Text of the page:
Another hallmark of this period can be seen in the opulence afforded the upper classes aboard the White Star Line of steamships.  The Royal Mail Steamship Olympic was an example of this class of vessel.  This was the ship on which Daniel Burnham was voyaging at the beginning of Larson’s book.  The Olympic was the sister ship to the ill-fated and slightly longer R.M.S. Titanic.  Aboard the Olympic, the stellar architect could further celebrate his newly-acquired wealth, “Burnham had chosen this ship, the R.M.S. Olympic of the White Star Line, because it was new and glamorous and big.” [3]

Eerily, the R.M.S. Titanic was carrying one of Burnham’s dear friends heading in the opposite direction across the same ocean at the same time, Francis Millet.  One is compelled to weigh which death was the more clement that would soon befall these men.  Burnham was descending into the agonizing degeneration of diabetes, limping around the Olympic.  Millet would soon slip into the icy waters of the North Atlantic and die quickly of drowning, hypothermia or more mercifully, from both.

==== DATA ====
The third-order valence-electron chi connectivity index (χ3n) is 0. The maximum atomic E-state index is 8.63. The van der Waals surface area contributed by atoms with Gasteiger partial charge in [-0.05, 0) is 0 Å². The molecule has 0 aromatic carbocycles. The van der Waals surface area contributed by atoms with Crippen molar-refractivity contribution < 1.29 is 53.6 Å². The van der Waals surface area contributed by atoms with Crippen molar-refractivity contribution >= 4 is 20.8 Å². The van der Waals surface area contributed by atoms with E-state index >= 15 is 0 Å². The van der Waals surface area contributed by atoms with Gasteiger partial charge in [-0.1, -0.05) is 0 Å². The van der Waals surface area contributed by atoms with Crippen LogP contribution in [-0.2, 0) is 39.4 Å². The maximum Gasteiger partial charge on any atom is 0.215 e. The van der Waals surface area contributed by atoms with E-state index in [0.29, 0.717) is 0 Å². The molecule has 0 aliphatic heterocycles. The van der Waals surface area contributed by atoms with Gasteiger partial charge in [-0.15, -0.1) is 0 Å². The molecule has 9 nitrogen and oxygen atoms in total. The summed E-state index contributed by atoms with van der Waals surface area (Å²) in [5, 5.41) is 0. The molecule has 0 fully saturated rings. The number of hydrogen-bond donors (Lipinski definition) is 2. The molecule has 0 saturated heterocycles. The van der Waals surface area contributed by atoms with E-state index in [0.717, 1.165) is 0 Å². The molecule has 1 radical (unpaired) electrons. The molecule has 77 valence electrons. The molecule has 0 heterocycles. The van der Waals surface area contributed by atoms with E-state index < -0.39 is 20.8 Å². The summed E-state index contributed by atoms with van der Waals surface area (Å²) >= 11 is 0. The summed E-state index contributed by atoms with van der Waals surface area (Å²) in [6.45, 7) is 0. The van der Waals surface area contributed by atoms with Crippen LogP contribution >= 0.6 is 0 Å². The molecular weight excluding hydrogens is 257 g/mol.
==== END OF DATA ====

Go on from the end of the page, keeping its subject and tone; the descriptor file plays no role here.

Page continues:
In conclusion, one can see how Larson’s book supports the upheaval of change that swelled over America in the late 19th Century.  The tying together of the lives of Daniel Burnham and Herman Mudgett can neatly be done at Chicago’s World’s Fair of 1893.  Here the two men converged.  For Burnham it was the pinnacle of his professional glory.  For Mudgett it was the climax of his killing spree.

[1] Erik Larson, Devil in the WhiteCity (New York:  Vintage Random House, 2003) 373.

[2] Erik Larson, Devil in the WhiteCity (New York:  Vintage Random House, 2003) 150.

[3] Erik Larson, Devil in the WhiteCity (New York:  Vintage Random House, 2003) 3.